Registered clubs are also sure of the child protection policy. Some children are being sexually harassed by different people when they actually don’t know what they are going through. Fifa’s mandate is to make the game enjoyable by everyone. So, when children are harassed, their access to a better future is affected. However, we are not everywhere. They will be those cases but we want to make sure that we minimise cases of child abuse in football. No one would wish their children to be abused while still young because they will be traumatised and they will end up running out of the game.
Very soon we will come up with access to other benefits like free playing equipment.
Player sagas at the lower levels have been with us, how confident are you that your leadership can offer an everlasting solution?
When you have a centralised player database, there is no way those confusions can come into place. The moment the player database is emphasised and the Fufa Connect system is upgraded, then those areas of concern will be addressed. Fufa had age-cheating problems but with a database, you can easily monitor players. However, I cannot say that all the problems of youth football are going to be solved by my leadership. When we centralise the data, you find out that even guardians that have issues, their details will be captured.
How should academies be compensated?
We are coming up with a symposium when the lockdown is lifted to consult on the policy for academy compensation and we set up a figure. We shall consult academy owners to come up with a consensus that we can present to Fufa.
We had two lost years. Youth football was last active in 2019 when we last had the major events such as Copa Coca-Cola and Airtel Rising Stars. How do we move from here?
We are not yet sure because the determinant factor is the level of vaccination. That is why we would encourage all youth managers to get vaccinated. When we vaccinate, we reduce the risks that are involved in virus transfer. In Europe, the fans are returning and this has been achieved by vaccination. But if we could have the nature of programmes that Fufa is holding by calling youth teams to come and play, we can move on.
A lot of emphasis has been placed on secondary football with the U14 tournaments such as City Tyres dying away.
Recently, Fufa introduced the Odilo Schools Championship which was absorbing most of the players in the U14 category. We have the U15 Uganda Youth Football Championship. We have the regional leagues for U17 that Fufa has introduced to reduce transport costs and increase player recruitment.
Our main objective now is to introduce the U13 category which can absorb the upcoming players.
We want to partner with the futsal association and beach soccer to improve on the tournaments such that those that cannot play in national championships can be absorbed in futsal and beach soccer.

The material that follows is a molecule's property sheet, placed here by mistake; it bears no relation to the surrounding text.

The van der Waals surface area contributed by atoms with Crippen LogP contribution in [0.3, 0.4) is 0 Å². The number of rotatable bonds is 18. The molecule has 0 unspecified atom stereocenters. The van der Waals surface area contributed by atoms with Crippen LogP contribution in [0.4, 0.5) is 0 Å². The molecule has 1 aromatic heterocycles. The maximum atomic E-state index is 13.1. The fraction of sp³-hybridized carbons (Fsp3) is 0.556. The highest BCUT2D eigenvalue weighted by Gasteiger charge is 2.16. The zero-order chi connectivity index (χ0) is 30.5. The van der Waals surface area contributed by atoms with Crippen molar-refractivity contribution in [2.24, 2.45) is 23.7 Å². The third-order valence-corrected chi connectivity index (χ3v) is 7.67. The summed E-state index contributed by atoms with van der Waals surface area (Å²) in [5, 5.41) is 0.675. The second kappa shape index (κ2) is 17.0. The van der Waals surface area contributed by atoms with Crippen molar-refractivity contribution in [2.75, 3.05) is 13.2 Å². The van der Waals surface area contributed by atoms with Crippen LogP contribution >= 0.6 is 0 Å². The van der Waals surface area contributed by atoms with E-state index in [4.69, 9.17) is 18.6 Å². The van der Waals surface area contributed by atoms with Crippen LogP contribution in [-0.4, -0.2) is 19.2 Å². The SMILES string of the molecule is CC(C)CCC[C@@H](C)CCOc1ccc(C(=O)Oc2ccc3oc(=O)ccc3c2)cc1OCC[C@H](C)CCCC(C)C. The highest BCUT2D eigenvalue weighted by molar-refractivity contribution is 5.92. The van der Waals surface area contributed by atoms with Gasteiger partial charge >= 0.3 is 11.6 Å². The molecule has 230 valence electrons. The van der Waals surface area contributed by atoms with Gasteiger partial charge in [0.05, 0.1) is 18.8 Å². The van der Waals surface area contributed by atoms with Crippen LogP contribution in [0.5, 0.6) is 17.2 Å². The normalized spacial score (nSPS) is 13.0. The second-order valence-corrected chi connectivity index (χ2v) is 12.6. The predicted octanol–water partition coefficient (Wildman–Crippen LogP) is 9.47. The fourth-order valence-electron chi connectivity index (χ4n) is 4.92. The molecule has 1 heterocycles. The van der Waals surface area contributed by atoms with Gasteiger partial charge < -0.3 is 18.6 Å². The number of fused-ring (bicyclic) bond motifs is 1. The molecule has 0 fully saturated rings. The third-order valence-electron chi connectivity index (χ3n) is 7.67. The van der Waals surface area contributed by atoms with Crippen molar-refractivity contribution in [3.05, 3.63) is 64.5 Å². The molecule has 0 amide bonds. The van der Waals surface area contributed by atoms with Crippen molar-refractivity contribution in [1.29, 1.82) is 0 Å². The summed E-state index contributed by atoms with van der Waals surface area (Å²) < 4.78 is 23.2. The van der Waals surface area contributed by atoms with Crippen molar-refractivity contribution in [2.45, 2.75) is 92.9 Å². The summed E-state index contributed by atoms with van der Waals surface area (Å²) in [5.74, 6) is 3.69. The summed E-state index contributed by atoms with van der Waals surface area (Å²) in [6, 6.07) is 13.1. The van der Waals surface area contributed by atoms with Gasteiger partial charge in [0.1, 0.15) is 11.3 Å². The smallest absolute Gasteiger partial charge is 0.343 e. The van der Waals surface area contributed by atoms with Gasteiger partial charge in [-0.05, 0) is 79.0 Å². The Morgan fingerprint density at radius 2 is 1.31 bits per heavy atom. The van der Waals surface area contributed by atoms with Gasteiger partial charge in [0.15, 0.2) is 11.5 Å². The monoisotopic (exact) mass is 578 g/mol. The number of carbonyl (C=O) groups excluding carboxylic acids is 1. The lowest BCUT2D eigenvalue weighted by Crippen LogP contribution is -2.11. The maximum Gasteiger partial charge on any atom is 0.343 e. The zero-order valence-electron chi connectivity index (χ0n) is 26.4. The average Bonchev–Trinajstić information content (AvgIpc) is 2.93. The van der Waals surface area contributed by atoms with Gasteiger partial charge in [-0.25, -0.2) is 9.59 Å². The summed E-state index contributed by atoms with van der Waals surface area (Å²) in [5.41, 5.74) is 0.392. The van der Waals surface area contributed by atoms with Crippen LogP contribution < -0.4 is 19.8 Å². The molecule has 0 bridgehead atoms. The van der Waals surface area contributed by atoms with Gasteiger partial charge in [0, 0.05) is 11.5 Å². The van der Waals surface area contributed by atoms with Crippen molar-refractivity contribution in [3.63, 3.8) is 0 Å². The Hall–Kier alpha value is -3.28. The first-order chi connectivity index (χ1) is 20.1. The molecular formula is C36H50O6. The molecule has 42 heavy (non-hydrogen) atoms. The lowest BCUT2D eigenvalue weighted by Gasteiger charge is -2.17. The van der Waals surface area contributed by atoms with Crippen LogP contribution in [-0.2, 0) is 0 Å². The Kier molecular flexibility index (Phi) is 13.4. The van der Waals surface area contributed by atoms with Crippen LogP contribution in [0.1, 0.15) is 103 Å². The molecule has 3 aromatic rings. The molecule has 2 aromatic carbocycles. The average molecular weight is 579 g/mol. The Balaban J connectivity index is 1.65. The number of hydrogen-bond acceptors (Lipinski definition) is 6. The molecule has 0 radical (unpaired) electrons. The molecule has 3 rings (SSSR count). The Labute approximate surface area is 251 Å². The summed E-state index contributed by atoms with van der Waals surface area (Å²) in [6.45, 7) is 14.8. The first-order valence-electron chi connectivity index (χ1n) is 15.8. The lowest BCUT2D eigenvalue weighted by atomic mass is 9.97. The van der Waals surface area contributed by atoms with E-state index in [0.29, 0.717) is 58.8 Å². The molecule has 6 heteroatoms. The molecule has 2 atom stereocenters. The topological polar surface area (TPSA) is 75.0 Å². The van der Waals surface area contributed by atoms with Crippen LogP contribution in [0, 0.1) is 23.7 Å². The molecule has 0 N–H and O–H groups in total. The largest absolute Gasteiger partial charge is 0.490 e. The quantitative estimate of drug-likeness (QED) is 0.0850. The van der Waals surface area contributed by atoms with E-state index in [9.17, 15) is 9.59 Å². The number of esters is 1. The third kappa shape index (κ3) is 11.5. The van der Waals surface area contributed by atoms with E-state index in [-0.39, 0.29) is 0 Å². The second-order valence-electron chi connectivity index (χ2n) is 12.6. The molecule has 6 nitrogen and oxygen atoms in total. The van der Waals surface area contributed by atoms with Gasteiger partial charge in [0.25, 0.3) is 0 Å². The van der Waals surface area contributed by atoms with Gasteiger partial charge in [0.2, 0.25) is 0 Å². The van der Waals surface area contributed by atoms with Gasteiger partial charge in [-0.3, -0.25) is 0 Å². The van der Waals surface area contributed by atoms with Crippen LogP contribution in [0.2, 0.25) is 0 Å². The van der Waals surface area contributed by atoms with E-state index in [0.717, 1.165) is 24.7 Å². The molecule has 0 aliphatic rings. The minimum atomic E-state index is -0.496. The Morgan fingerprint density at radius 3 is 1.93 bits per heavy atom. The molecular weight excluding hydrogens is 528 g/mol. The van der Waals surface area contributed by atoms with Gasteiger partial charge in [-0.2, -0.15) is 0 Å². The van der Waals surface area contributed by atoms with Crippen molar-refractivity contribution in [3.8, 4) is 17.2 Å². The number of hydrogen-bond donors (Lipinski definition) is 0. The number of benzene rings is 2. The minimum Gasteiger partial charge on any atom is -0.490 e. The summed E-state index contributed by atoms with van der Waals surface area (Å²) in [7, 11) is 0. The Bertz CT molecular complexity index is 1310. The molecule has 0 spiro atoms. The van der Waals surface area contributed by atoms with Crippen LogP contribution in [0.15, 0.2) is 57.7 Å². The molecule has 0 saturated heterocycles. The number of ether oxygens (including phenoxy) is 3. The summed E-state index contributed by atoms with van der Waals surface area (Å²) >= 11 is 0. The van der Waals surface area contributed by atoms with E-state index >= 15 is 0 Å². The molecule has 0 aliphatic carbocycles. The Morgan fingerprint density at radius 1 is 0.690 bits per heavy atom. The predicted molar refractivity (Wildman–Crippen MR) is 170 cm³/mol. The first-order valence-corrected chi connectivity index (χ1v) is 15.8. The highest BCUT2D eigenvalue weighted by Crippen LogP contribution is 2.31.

You have laid ambitious plans, do you think they are going to be achieved in this term?
Some are short term while others are long term objectives. For those that we won’t achieve in the current four years, we shall push them to another leadership. If I remain the youth chairman, then I will pick it from there.
Personally, I would not want to take more than two terms in office for progression. The first term helps you to understand the diversity of academy leadership. If you do well, and there are greater opportunities and we need to finish a few things, then we will work with the leadership to push on to the next level.
What will you count as success in your term of office?
Decentralising academy activities. This will mean increasing the number of children playing football. If I achieve that and empowerment of regional leaders, I would count myself successful. I want to see more regional competitions in order to provide players a platform.
Secondly, if we get the central data system, we should be able to know the number of children playing football in Uganda.

Governance. You cannot be the coach and the chairman, treasurer, licencing officer or CEO. An academy should not be in someone’s pockets.
We want to create leadership where academies stay longer not for individual benefits.
At my academy, for instance, you won’t find me taking all the decisions. I don’t handle the academy day-to-day operations yet the academy is moving whether I am around or not.
They should also have a training pitch which can be a school, church or community. In this case they can make a memorandum.  You must have an office that keeps your equipment and records especially on the development of players.
Not all academies can operate at the same standard. There are levels. But you need an MOU with an institution that has a pitch in case you don’t have one.